As populations and cities grow, policies need to adapt along with them. Currently, global policies for city development are not doing enough to plan for future city growth while still staying within environmental guidelines and agreements. Scientists need to be included in the conversation to make sustainable decisions.

Nature has five steps recommended by scientists that if taken, could improve the situation:

More urban areas will be built in the next 30 years than ever before. Growing settlements will increase demand for infrastructure, food, energy, water and housing. Simply meeting the projected urban expansion will breach the warming limit set by the 2015 Paris climate agreement.

This week, the United Nations’ third major global cities conference, Habitat III, convenes in Quito, Ecuador. Held every 20 years, this multilateral meeting will adopt a global framework for making cities more sustainable — the New Urban Agenda (NUA). Sadly, science was largely absent from the drafting process of the NUA. By contrast, expert evidence guided the Paris climate deal, the 2015 Sendai Framework for Disaster Risk Reduction and the UN’s 2030 Agenda for Sustainable Development and its Sustainable Development Goals (SDGs).

Form a global urban scientific body. An international urban science platform should be formed to address the post-2030 agenda. It must enable broad science–policy interaction and cross-city learning at a global scale. This could connect existing global networks such as the IPCC, Intergovernmental Science-Policy Platform on Biodiversity and Ecosystem Services, UN-Habitat, the UN Environment Programme, the Future Earth Urban Knowledge-Action Network and the Sustainable Development Solutions Network. The body should be developed in consultation with scientists, professional societies and holders of urban knowledge at all levels, including scholars, civil servants and citizens. Governance must be inclusive and could be based on the polycentric model developed at Future Earth, a global platform for sustainability research, with regional hubs responding to local issues.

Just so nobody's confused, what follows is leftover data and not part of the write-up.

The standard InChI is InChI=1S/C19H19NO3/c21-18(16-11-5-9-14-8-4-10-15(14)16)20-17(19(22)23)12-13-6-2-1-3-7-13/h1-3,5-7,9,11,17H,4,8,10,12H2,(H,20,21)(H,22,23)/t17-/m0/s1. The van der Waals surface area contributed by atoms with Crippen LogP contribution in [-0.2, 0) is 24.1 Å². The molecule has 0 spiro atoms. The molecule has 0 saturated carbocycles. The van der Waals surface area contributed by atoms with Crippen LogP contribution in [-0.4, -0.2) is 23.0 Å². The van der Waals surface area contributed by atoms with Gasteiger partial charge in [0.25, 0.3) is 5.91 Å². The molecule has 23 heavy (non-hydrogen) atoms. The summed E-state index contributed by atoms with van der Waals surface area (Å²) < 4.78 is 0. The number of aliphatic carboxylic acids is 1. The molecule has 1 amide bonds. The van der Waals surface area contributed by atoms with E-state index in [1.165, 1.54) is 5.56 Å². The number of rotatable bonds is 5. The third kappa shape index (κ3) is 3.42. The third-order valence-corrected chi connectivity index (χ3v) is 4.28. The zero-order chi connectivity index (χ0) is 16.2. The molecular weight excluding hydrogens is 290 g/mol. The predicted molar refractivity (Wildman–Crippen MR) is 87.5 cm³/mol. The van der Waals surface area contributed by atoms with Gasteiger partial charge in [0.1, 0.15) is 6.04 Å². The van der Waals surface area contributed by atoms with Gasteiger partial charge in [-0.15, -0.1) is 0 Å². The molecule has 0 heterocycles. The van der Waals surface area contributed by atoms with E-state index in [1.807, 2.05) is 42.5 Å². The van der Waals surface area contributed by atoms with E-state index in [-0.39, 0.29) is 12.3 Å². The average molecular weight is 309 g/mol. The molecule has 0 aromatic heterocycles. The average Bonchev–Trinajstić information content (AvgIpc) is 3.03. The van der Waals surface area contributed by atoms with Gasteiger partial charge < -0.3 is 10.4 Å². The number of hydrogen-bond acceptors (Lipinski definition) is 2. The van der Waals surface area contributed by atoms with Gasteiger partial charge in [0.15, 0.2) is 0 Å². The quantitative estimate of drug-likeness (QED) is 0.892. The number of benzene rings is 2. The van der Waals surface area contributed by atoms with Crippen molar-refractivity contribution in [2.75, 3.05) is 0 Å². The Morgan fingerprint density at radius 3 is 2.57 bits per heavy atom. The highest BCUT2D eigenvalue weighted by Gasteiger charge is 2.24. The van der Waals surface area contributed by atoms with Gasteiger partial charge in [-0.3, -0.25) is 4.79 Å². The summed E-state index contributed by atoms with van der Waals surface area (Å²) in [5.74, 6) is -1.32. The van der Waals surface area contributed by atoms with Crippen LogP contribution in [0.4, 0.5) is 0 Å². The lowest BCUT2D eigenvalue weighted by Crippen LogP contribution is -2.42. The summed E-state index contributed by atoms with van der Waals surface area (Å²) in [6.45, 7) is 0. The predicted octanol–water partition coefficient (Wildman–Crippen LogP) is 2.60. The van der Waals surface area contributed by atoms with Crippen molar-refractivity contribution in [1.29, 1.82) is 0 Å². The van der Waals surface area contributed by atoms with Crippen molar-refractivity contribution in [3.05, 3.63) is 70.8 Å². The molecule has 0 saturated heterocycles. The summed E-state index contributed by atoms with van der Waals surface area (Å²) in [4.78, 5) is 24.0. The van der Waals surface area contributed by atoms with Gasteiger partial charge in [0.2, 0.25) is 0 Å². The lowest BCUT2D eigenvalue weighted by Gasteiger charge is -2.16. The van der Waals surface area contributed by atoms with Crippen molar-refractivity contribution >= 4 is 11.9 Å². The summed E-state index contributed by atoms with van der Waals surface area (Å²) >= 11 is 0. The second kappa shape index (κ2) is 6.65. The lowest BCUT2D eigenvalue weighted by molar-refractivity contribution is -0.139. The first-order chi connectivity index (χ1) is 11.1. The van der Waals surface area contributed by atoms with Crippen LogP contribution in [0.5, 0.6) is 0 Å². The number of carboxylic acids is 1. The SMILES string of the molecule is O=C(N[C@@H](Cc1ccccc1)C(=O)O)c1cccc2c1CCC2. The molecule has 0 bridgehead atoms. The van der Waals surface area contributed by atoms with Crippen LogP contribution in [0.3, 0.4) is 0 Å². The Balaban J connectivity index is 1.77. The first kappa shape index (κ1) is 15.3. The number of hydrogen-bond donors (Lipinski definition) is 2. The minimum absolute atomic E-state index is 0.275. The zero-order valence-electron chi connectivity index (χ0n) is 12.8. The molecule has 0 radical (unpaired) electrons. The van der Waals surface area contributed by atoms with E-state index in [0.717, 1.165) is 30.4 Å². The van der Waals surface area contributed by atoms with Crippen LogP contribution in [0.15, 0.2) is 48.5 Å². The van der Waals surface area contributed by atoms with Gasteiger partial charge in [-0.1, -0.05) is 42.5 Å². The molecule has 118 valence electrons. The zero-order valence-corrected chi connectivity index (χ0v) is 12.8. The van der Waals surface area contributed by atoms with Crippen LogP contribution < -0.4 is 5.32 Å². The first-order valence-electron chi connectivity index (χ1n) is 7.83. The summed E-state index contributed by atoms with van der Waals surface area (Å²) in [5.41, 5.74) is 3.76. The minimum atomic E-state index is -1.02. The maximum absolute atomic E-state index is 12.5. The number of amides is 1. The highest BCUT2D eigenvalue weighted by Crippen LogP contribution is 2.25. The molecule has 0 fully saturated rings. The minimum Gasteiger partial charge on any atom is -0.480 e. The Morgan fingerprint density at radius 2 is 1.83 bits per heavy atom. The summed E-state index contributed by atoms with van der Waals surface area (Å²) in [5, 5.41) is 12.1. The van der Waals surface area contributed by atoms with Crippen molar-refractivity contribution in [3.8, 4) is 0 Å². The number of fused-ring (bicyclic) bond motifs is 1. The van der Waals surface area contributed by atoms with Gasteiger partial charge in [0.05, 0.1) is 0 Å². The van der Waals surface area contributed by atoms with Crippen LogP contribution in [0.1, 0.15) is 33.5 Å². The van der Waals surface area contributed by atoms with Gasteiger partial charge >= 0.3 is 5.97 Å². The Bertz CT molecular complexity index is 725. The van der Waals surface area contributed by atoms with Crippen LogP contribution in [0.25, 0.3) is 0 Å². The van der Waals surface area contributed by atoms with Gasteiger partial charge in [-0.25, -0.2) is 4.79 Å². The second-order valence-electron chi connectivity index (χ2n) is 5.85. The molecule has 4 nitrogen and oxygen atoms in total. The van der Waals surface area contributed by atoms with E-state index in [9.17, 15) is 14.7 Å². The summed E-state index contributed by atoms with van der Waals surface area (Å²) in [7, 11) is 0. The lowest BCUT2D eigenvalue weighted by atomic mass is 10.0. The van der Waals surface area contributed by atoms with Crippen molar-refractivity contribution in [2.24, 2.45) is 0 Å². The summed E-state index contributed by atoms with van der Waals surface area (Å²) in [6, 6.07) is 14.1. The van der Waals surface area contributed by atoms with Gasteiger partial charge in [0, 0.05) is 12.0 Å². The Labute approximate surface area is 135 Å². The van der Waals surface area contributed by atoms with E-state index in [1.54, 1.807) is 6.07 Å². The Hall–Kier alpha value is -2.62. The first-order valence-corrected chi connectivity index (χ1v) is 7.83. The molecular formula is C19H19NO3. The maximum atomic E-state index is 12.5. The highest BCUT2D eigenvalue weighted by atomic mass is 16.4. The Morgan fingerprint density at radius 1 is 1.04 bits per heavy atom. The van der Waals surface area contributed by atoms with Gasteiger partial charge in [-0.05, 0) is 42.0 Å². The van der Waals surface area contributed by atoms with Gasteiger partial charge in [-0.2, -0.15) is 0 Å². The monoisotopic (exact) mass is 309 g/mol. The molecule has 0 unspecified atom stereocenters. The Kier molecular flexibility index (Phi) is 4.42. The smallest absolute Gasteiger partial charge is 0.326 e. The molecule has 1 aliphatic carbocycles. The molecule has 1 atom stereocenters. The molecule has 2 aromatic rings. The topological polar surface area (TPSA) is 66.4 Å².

Spread knowledge and institutions globally. Most research is in the north; most need is in the south. Inclusivity and diversity across geographic regions and scientific domains is key to legitimacy and legibility. Major investment is needed in academic institutes that are sited at the nexus of urban research, policy and practice in rapidly urbanizing cities. Mapping knowledge and institutions would help to uncover key geographic and thematic gaps.

Boost funding for urban research. Truly global sources of research grants are needed to allow cross-comparison studies of cities and regions. These should be set up with support from national governments, development banks and private foundations. This would require large sums (one of the reasons that the multistakeholder panel was taken out of the final NUA draft).

Support transdisciplinary research and synthesis. Communities with relevant knowledge must guide urban-development policy over the short and long term. Transdisciplinary research must be supported through new sources of urban science funding and organizations. Existing knowledge should be synthesized and fed into policymaking at all levels.

Improve access to science-policy arenas. Urban scholars must have a clear role in the policy platforms that are emerging in the NUA and the wider multilateral system, such as the links forming between the urban SDGs and the Future Earth Urban Knowledge-Action Network.

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